Would you rather build your team around Memphis Grizzlies' rising point guard Ja Morant or Dallas Mavericks' two-time All-NBA First Team superstar Luka Doncic?
During the pregame show the Mavericks-Grizzlies game on Friday night, ESPN's Stephen A Smith, Jalen Rose, and Michael Wilbon unanimously answered that question by picking Morant.
"It's not close to me, it would be Ja Morant," said Stephen A Smith, who is no stranger to hyperbole.
Smith mentioned Doncic's eating habits and overall fitness as the reasons for people starting to doubt him. However, despite the valid concerns, Doncic is the main reason why Dallas wins basketball games. The Mavericks have a 5-9 record without the Slovenian star this season. Conversely, when Morant went out due to injury earlier this season, Memphis blazed the league, posting a 10-2 run in his absence.
The Grizzlies' impressive record without Morant doesn't mean they are better without him, but it does indicate the overall strength of the roster compared to what Doncic has. While the Mavs' elite defense is a significant reason for why Dallas was able to stay afloat when Doncic missed time this season, the team will only go as far as he will take them.
It's fair to debate Doncic vs. Morant this season alone, as Morant has had the better campaign from an efficiency and defensive standpoint, but as mentioned earlier, Doncic already has two All-NBA First Team awards on his mantle. That is a very hard feat to accomplish in just four season. Morant, on the other hand, has yet to receive any All-NBA honors. That will likely change this season, but it still might not be First Team honors.
Rose mentioned Morant's knack for playing fast and finishing in the paint as his main reasons for picking the athletically-gifted guard, both fair points for his decision. However, despite his pudgy figure, Doncic finishes at the rim efficiently.
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Using CleaningTheGlass's data (excludes garbage minutes), Doncic finishes shots within four feet of the rim at an efficient 71 percent, falling in the 91st percentile league-wide. When comparing his numbers to Morant, you'll see a six-percent difference, as the Grizzlies' guard falls to the 85th percentile. Essentially, Doncic is the more-efficient paint-scorer.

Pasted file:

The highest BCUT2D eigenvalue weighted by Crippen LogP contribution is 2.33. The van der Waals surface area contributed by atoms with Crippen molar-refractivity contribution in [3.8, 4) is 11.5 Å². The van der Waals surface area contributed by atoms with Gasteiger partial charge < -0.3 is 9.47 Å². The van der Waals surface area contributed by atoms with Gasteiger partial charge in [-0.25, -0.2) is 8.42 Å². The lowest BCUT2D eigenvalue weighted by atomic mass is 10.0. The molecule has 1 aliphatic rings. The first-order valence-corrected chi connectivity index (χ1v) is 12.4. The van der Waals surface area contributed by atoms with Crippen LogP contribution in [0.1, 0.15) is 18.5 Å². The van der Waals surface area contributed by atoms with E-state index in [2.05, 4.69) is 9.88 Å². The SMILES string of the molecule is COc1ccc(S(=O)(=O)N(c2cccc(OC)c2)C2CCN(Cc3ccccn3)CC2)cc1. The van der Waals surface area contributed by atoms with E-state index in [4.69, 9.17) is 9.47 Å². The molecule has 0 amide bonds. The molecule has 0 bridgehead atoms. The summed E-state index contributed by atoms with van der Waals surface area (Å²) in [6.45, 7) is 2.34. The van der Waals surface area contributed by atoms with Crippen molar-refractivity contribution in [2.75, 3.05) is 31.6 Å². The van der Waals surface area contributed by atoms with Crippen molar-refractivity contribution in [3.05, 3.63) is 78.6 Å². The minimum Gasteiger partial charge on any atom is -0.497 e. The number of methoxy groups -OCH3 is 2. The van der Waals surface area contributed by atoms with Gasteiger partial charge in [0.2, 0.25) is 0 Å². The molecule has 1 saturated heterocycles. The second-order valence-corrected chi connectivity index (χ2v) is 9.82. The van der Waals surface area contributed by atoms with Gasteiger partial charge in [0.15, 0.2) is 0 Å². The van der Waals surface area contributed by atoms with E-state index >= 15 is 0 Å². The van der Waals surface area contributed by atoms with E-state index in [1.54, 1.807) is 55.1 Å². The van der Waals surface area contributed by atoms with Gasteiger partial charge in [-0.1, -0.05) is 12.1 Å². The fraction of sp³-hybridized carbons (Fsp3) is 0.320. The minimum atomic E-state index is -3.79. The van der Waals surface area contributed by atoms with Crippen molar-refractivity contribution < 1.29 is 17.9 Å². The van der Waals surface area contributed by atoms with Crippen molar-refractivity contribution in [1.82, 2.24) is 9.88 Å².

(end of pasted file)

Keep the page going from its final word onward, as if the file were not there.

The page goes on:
"I want a guy who will play both ways," Wilbon stated with continued praise for Morant.
Now, it's disrespectful to Morant shrugging off his highlight-reel defensive plays, but again, the numbers indicate the two point guards are closer than Wilbon thinks.
Unfortunately, defensive metrics don't tell the whole story, but Doncic leads over the "factor of the defensive end" Morant in a few categories. Firstly, Doncic has an individual defensive rating of 105 compared to Morant's 110. Historically, the rating favors frontcourt players, but these two play the same position, so it seems fair to use such a stat as a comparison.
Doncic also finishes as a positive in the defensive box plus-minus category, while Morant currently has a negative rating in the same metric. While no one will confuse Doncic as a supreme defender, his size helps with many matchups, and he shouldn't be viewed as being a pushover.
What are Doncic's thoughts on the dynamic Grizzlies' guard? Doncic, never one to fall to the traps of national media-manufactured rivalries, gave his honest opinion of Morant after the Mavs' 112-85 blowout of Memphis on Friday night:
“I think (Morant) deserves the attention he’s been getting,” said Doncic. “He’s been playing at an amazing level this season, and I think he deserves it. … I think he’s very talented.”
Although Morant passed him in fan All-Star voting recently, Doncic is still the superior player, and the ESPN pregame crew picking Morant as a 'no-brainer' decision was nothing more than them being prisoners of the moment with Memphis having won 11 games in a row before meeting up with Dallas.